The sketch cards created right up to the late 2000’s were largely simple and quick sketches done on paper trading cards. In some cases, artists were tasked to draw 1000 or more sketch cards for one project. There was no way an artist can do more than simple pencil sketches when such quantities are so high! Sometime around 2010 this all changed and sketch cards gradually became more and more detailed. Some artists were using oils, some water colours, and some markers. Bottom line though, is that sketch cards were often being done in colour and to a higher degree of detail and quality.
Trading card companies in the late 2000’s also started changing sketch cards by altering their sizes and materials. Some companies introduced Box Topper Sketch Cards that were 2, 3 or 4 times the size of a normal sketch card. Booklet sketch cards were also being introduced, where multiple regular sketch cards were attached in a way that they could be folded on top of one another to fit into a pack of cards. Different materials like plastics and metals were also introduced. The moral of the story is that not only have the artists continually changed in what they were producing but the companies also changed the types of sketch cards, ultimately enlarging the original definition of what a sketch card is.
What’s in it for the Sketch Card Artist?
Fame and glory is not something a sketch card artist receives. Every so often a sketch card artist might obtain an opportunity they wouldn’t otherwise have had. An example is of an artist I saw online who created sketch cards for a project was then invited by the company that owns the license to the property he was working on to then illustrate a poster for that company. That is absolutely the exception. More often, sketch card artists work on these projects for a little bit of exposure with people who may commission them for more work, to say they worked on a licensed product and to build up their portfolios.
Sketch card artists are paid for their work but it isn’t exactly life changing bags of cash. Instead, a small handful of sketch cards are provided back to the artist that they can resell. These are called either Artist Returns or Artist Proofs, frequently listed as just AR or AP’s. The images the artist draws on these cards are all licensed by that franchise like Star Wars or Marvel Comics. The artists receive only a small number of AP’s in comparison to the number of cards the produced for the project; often the ratio is 1:10.
Some companies create their artist returns differently. Topps (one of my artist returns is pictured above), does not make their artist returns look any different from the regular sketch cards. Sometimes an artist (like myself) will write AP or Artist Return on the back of the card, but otherwise it will be indistinguishable from what one can pull from a pack of cards. Some companies, like Upper-Deck will stamp their Artist Proofs with an AP on the front (see below) and other companies like Cryptozoic have stickers for the back of the cards that say AP.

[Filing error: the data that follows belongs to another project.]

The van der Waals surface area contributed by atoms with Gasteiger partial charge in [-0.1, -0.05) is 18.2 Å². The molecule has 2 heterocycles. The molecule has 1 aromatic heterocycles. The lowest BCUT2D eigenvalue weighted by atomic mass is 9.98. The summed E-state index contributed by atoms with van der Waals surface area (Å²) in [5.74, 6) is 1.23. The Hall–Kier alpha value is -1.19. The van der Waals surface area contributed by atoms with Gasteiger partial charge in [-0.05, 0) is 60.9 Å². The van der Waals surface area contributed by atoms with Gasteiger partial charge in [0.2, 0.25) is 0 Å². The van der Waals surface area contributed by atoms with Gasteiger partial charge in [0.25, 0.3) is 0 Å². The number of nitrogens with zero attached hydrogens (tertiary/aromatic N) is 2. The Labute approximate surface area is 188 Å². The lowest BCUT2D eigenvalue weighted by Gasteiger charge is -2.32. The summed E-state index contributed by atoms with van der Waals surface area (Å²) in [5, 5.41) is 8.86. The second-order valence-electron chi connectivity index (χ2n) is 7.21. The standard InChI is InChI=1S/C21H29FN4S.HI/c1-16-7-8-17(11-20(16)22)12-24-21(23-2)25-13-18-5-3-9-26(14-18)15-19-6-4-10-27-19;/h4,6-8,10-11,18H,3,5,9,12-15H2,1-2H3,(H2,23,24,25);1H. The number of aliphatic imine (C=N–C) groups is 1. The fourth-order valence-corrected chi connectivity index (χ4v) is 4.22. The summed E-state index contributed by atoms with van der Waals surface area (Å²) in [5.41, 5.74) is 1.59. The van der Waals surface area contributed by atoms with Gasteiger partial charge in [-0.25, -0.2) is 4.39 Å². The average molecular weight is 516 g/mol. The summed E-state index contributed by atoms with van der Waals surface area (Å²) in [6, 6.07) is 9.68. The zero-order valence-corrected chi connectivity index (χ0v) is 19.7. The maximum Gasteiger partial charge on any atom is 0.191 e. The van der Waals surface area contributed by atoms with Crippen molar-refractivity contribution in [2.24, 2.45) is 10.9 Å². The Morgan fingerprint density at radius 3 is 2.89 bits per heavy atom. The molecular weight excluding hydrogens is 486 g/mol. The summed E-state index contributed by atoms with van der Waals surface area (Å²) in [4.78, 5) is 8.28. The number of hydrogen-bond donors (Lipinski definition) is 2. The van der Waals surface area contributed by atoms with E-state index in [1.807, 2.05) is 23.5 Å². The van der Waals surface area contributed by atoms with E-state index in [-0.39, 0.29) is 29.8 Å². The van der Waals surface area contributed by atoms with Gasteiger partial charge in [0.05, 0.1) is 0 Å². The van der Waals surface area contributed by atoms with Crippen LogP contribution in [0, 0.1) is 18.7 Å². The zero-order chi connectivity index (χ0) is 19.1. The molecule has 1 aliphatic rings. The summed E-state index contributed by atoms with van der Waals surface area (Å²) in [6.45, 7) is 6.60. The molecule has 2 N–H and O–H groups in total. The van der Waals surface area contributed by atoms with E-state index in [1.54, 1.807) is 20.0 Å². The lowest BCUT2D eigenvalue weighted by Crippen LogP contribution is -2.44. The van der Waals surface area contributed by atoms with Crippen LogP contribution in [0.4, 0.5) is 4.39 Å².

Sometimes particular types of cards will not be offered as a return at all. This is common with the more unusual sketch cards such as booklets.
Check out some of the sketch card projects I’ve worked on:
Yeah, not sure how much I buy into my own title here. That’s not to say I don’t like what I created. Just that I’m not sold on how ‘solid’ of a layout design it is.
In all I believe I spent about 1-2 hours making this design, with the majority of the time spent on looking for images to use in the final version. I started this little exercise when I was exploring some different layout designs. There’s a nifty website called canva that I was exploring and they had a bunch of layout examples. Really loved some of what they were showing and was inspired to play around with some enlarged text to help frame images. Thought that this might work for redesigning the home page of this website. Currently I’m not too keen on the hero image as the only element on the home page. Thinking of redoing it to be one long scrolling page that has little snippets of what else is on my website.
Anyways, I took my inspiration from canva and then doodled a few ideas on a piece of scrap paper. I then created a few mock-ups in Illustrator. I created six different designs that all riffed off the same idea and grew from one another. The final design I created here was the one I opted to go with, which it’s somewhat funny that either I find that the very first or last design I create when experimenting is the one I end up going with for the final design.
I imported the chosen design into Photoshop and then looked through some of the images I had already put up on my Facebook page. For some reason or another I decided to just use jpg’s I could save off my Facebook page instead of using higher quality images off my external hard drive. Oh well, this was all just for practice anyways.
After pulling enough images, which would cover-up the black squares in the design, I decided the image needed some texture. With that I opted for a logical texture of art paper, which was pulled off the net. I then started combining everything in Photoshop. With the images I decided I’d go for blown up sections of them, and I think if I did this again I would create even bigger blow-ups of the images so you can see my brush strokes or pencil marks more clearly. The idea is that this is to communicate to the viewer that these are hand-drawn hence traditional pieces of art that I have created, and to entice the viewer to seek out the full images of my artwork posted here.
Above is the final version of the design. Not sure if I’m sold on how light the background is (perhaps boost the texture), and not sure if how I broke up the word Traditional is working for me. Regardless though, it brought up some ideas and that’s what the point was. One should never stop practicing and sometimes one should post their less than perfect work. They, as in ‘they’, say one should only put their best foot forward on their portfolios. Well, this website is my portfolio and while I want good artwork to be showcased here, I also want to post my steps. I want to post my progress and sometimes things that don’t work out quite so well.